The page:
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Types of Treatment for Depression

Rashmi Nemade, Ph.D., edited by Kathryn Patricelli, MA

We've been discussing the complex causes of depressive disorders. At this point, someone might worry that depressive disorders are too complicated to respond to treatment. Because the disorder is so layered, there are many different treatment options available to someone who is depressed. We can confidently say that depression is a HIGHLY treatable condition. However, because depression is so individual in how symptoms appear, it is important that people work with their doctor to find the treatment (or combination of treatments) that is right for them.

depressed teenIt might seem like finding a treatment for depressive disorders should be a relatively straightforward process. Unfortunately, this is often not the case. Patients sometimes go through a process of trying different options before finally receiving the treatment or combination of treatments that works best for them. Finding the best treatment for depression may try their patience.  Experimenting with different treatment options requires open-mindedness and flexibility. The benefits of being free from emotional and physical pain, and developing stable social and work relationships will outweigh the inconvenience and frustration of finding the right treatment.

Depressive disorders are most often treated with a combination of medication and psychotherapy. Antidepressants help with some of the brain chemistry causes of depression. Psychotherapy helps people understand and then change their thoughts, behavior and social interactions with others that also cause or contribute to their depressed mood.

The type of treatment used depends on what symptoms are present and how severe they are. More severe cases of depression may require different and more frequent therapy than do milder cases of depression. Many people with depression can be treated on an outpatient basis, which does not require hospitalization. The person is typically treated through a clinic or less intensive setting. Outpatient therapy may involve medication and/or psychotherapy. When psychotherapy is recommended, people typically meet with a therapist on an individual basis.  In the case of group therapy, they meet with a leader and a group of individuals.  Either type of therapy usually happens at least once per week.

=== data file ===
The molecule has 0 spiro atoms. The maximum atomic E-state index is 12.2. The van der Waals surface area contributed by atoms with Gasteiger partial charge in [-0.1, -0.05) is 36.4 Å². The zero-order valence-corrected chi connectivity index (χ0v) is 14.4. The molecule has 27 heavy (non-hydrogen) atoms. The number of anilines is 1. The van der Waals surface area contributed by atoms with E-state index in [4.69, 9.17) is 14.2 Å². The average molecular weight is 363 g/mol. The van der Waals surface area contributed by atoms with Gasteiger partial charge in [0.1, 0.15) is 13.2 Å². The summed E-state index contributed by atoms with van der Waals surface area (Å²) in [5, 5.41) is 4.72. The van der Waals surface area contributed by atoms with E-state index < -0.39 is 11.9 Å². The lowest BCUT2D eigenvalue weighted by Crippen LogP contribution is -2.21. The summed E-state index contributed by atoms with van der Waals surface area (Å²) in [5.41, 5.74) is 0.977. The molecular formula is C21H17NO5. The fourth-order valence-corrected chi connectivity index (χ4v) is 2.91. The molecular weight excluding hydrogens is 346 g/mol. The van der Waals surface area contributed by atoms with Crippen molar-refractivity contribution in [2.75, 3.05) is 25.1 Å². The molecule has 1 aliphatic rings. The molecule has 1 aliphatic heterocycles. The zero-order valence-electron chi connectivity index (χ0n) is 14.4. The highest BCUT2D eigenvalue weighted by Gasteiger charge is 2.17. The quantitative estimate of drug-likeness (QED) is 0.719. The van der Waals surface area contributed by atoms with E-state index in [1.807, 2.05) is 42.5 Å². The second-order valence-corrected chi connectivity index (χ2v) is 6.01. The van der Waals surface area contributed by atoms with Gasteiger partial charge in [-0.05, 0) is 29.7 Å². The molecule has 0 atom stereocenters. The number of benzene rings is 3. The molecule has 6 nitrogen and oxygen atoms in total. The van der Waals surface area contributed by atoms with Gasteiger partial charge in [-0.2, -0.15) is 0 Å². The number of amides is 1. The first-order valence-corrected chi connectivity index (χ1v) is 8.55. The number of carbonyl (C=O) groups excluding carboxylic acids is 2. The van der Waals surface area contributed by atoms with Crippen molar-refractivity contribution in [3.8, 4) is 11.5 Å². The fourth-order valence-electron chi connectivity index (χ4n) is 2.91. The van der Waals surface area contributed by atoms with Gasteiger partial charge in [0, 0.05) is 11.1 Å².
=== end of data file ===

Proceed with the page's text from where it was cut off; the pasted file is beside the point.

There are some situations where inpatient treatment is recommended including:

  • people with severe depression who may be engaging in self-destructive behavior.  This could include suicide attempts, refusing to eat, or refusing to get out of bed
  • people who are showing signs of psychotic behavior, such as hallucinations and delusions.

Inpatient treatment allows clinicians to continuously monitor patients.  This is done to make sure that treatments are working and to ensure that the person remains safe until depressive symptoms have lessened. Hospitalization may also be needed when patients require medication adjustments and must be taken off one medication in preparation to begin another one.  It can also be necessary when non-medication interventions such as electroconvulsive therapy are used.  Although many times electroconvulsive therapy is safely done on an outpatient basis.

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